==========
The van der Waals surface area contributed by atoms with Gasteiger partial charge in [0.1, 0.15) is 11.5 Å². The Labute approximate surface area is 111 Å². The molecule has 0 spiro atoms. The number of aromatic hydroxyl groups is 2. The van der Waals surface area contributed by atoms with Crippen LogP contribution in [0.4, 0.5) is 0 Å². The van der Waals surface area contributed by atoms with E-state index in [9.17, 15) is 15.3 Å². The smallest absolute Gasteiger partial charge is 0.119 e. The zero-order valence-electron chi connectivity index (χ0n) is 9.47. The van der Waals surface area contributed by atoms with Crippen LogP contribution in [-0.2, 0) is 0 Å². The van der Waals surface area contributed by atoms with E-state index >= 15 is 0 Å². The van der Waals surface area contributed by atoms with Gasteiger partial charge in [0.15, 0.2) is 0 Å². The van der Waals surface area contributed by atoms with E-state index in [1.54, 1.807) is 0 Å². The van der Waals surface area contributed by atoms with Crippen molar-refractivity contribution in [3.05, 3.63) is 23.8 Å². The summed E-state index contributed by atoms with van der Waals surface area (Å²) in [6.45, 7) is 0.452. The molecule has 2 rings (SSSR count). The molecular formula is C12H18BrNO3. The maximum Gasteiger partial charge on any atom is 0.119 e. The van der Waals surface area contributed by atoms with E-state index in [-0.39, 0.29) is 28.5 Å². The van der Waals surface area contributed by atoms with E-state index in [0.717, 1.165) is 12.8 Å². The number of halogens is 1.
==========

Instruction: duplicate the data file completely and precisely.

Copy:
The van der Waals surface area contributed by atoms with Gasteiger partial charge in [0.1, 0.15) is 11.5 Å². The Labute approximate surface area is 111 Å². The molecule has 0 spiro atoms. The number of aromatic hydroxyl groups is 2. The van der Waals surface area contributed by atoms with Crippen LogP contribution in [0.4, 0.5) is 0 Å². The van der Waals surface area contributed by atoms with E-state index in [9.17, 15) is 15.3 Å². The smallest absolute Gasteiger partial charge is 0.119 e. The zero-order valence-electron chi connectivity index (χ0n) is 9.47. The van der Waals surface area contributed by atoms with Crippen LogP contribution in [-0.2, 0) is 0 Å². The van der Waals surface area contributed by atoms with E-state index >= 15 is 0 Å². The van der Waals surface area contributed by atoms with Gasteiger partial charge in [0.15, 0.2) is 0 Å². The van der Waals surface area contributed by atoms with E-state index in [1.54, 1.807) is 0 Å². The van der Waals surface area contributed by atoms with Crippen molar-refractivity contribution in [3.05, 3.63) is 23.8 Å². The summed E-state index contributed by atoms with van der Waals surface area (Å²) in [6.45, 7) is 0.452. The molecule has 2 rings (SSSR count). The molecular formula is C12H18BrNO3. The maximum Gasteiger partial charge on any atom is 0.119 e. The van der Waals surface area contributed by atoms with E-state index in [-0.39, 0.29) is 28.5 Å². The van der Waals surface area contributed by atoms with E-state index in [0.717, 1.165) is 12.8 Å². The number of halogens is 1.